Abortion ruling: What will happen if Roe v. Wade is overturned? | Opinion

Abortion-rights protesters dressed in costumes from “The Handmaid’s Tale” walk to the U.S. Capitol building during a demonstration in Washington, Sunday, May 8, 2022.

Abortion-rights protesters dressed in costumes from “The Handmaid’s Tale” walk to the U.S. Capitol during a demonstration in Washington on Sunday, May 8, 2022.

Amanda Andrade-Rhoades, Associated Press

As the nation waits for the Supreme Court decision that could return abortion law to the states, a curious drumbeat has quickened in the camps of abortion-rights supporters who are warning about what America will look like post-Roe. There seems to be a general consensus among liberals that we will soon be living in Gilead, the patriarchal dystopia from the novel “The Handmaid’s Tale.”

It’s unclear whose minds these stories are supposed to change, given that Americans have long been divided on the issue of abortion and a sizable majority of us haven’t changed our mind over time.

What’s most curious of all about these warnings, however, is how often they fall flat. And, ironically, they sometimes serve as an argument for Roe’s reversal.

Take, for example, the recent article in The Washington Post about a Texas teenager who gave birth to twins, ostensibly because of Texas’s burdensome abortion law.

The writer described the plight of 18-year-old Brooke Alexander, who found out she was pregnant two days before the state’s controversial “heartbeat” law took effect, making abortion illegal after about six weeks of a pregnancy.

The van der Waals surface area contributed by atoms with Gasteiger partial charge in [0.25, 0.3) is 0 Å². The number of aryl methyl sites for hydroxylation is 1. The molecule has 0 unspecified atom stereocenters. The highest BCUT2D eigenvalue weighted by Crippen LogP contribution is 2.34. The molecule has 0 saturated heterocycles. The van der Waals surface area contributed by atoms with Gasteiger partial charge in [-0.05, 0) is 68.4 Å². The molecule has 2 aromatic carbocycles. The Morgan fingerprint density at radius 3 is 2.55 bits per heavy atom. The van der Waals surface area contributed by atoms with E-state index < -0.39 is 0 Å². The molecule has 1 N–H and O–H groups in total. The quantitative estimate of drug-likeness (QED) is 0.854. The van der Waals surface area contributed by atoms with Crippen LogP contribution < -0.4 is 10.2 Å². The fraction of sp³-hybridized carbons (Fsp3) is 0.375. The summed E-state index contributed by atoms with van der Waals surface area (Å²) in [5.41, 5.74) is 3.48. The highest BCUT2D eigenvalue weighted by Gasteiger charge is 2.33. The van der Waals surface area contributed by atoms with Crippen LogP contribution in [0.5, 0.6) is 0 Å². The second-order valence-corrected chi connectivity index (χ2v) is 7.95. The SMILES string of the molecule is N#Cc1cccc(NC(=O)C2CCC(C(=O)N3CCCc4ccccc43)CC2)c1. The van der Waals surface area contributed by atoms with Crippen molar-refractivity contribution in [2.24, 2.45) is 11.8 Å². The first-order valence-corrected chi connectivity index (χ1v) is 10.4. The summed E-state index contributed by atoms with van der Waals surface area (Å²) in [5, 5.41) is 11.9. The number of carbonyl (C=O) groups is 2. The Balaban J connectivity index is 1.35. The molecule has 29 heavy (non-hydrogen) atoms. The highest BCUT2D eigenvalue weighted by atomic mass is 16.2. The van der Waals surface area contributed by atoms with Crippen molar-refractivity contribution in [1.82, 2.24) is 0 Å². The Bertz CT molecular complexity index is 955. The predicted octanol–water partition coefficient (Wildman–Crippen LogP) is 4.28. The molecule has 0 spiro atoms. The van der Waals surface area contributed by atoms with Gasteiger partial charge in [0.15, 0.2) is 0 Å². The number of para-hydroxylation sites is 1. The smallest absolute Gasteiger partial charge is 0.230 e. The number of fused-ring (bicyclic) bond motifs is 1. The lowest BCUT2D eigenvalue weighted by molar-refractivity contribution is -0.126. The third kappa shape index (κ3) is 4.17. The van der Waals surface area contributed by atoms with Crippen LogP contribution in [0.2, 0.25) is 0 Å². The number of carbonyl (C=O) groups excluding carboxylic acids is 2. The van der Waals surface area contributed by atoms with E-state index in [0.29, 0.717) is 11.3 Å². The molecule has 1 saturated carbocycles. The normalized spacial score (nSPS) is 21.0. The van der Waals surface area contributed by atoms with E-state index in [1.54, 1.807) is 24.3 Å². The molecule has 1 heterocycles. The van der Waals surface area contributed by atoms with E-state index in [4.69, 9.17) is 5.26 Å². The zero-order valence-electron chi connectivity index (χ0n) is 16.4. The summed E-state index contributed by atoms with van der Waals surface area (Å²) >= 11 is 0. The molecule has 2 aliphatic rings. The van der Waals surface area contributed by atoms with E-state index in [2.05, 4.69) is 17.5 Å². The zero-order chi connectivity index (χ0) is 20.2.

Alexander, we are told, was deemed “abortion-minded” by the clinic she visited for an ultrasound. That means she’d pretty much decided to end the pregnancy before this desire was thwarted by the state of Texas.

Her ultrasound revealed that not only had Alexander been pregnant too long to have an abortion in Texas, but her pregnancy was right at the line where Americans’ support for abortion precipitously drops. Twenty-eight percent of Americans say abortion should be legal in the second trimester compared to 60% in the first semester, according to FiveThirtyEight.

Alexander was 12 weeks pregnant with twins.

What followed was not the unbridled happiness experienced by older couples who find themselves pregnant after years of trying (although Alexander’s mother seemed to be ecstatic). But neither was the saga a preventable tragedy, which is how it seemed to be framed.

In fact, there was much to celebrate. The babies, Olivia and Kendall, were born, apparently healthy. The parents soon wed. They are making a hard go of it under difficult circumstances, many of which are difficult in ways completely unrelated to the babies.

True, there is much ruing of lost adolescent pleasures: “Long nights at the skate park, trips to the mall, dropping $30 on a crab dinner just because she felt like it.” And there’s no doubt that taking care of twins is exhausting, even with plenty of money and a supportive family, neither of which Alexander has.

But it’s hard to see how, in any world view, idle hours at the skate park or shopping mall provide more value to a life than mothering twin daughters. Even Alexander, their mother, in all her weariness, has come to see that. “It’s really scary thinking that I wouldn’t have them” if she’d had the abortion, she says at one point.